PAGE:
Easy allergy-free (top 8 allergens) cupcakes

For almost two years we have discovered that our 3 year-old, DR has developed new and increasingly difficult-to-avoid food allergies.  His first was eggs, so I had to learn to bake a lot the foods that we once could purchase pre-made from the stores.  The second was peanuts, which limited us further in items we could bake with that were not processed with peanuts.  The third and most recent, milk, sent us reeling again.  It’s only been 6 days, but my research and experimentation led me to the most amazing and easy cupcake recipe that is completely free of the top 8 allergens.

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While all I wanted to do this weekend was keep DR next to me and hover over him while he ate, I knew it wasn’t possible.  As 3 year olds go, he’s very independent and active.  He hates for me to tell him what to eat, and he most definitely does not like to be confined to our house when he’s done nothing wrong.  So when it came to a family get together on Monday for his cousin’s first birthday I had to make a plan.  There were no bakeries in the area that could make dairy, egg, and peanut free cupcakes on short notice (not that I have the ability to trust anyone to do that right now).  So I half-heartedly started my research expecting to have to go out hunting for weird ingredients like xantham gum to make somewhat decent cupcakes.  However, in all of my research I found an amazingly easy combination of ingredients with the only “weird” one being vinegar.  The cupcakes turned out moist and springy like you want and the frosting was easy to make and apply.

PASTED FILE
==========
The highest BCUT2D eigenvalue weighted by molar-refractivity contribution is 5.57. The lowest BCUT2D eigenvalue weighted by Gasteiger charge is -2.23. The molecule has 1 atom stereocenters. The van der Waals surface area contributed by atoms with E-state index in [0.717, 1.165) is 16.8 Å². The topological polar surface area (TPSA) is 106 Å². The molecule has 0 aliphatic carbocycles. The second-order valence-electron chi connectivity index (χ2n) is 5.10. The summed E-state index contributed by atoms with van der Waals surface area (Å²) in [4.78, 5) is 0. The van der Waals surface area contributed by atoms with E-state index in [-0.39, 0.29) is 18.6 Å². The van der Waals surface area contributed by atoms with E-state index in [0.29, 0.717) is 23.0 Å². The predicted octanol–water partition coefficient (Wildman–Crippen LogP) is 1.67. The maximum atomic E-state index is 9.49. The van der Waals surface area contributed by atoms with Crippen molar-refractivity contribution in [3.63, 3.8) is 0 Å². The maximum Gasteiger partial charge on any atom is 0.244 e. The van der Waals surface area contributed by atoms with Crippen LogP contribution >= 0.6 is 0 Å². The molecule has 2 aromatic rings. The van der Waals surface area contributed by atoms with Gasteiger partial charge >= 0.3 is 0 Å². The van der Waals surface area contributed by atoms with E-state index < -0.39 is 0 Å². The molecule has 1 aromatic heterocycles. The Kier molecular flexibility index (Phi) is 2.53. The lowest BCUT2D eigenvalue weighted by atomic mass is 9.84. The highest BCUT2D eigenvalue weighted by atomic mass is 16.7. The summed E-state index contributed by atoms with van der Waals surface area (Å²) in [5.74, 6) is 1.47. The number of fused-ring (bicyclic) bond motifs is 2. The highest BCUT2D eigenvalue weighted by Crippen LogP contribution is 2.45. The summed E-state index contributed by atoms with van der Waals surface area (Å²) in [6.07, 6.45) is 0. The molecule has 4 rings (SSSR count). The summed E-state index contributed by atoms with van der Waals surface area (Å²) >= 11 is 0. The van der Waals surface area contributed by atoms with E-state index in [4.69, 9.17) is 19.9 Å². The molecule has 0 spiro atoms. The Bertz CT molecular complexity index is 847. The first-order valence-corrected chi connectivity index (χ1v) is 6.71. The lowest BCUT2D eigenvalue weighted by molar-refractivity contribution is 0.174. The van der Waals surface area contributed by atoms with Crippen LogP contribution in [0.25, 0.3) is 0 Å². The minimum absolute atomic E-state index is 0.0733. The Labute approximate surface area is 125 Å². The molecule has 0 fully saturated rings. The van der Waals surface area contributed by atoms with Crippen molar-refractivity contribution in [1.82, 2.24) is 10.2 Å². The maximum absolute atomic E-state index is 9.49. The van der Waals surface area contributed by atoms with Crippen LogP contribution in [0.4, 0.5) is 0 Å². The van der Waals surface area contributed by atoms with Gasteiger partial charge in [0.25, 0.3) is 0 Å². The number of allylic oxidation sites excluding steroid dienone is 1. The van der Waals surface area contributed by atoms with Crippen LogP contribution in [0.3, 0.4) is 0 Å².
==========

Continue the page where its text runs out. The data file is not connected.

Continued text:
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So here is the ahhh-mazing recipe:

Cake:

Ingredients

Directions

  1. Preheat oven to 350.
  2. In one bowl whisk together sugar, coconut* flour, baking powder, baking soda, and salt.  Set aside.
  3. In a second bowl whisk together butter, coconut* milk, vanilla, and vinegar.
  4. Pour the second bowl contents into the first bowl and mix until just combined.
  5. Line a cupcake pan with cupcake liners. Fill the liners two-thirds full.
  6. Bake in oven 20-25 minutes.
  7. Cool completely.
  8. Frost as desired.

Frosting:

Ingredients

Directions

  1. Using mixer, beat butter until light and airy.
  2. With the mixer on low, add the powdered sugar, vanilla, and coconut* milk and mix until smooth.
  3. Beat on high for another 2 minutes until light and fluffy.

 

*While coconut does grow on trees it is not typically listed as a tree nut.  It is considered a botanical nut and placed in a fruit category.

~Lacey

 

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The beginning: a very good place to start – part 1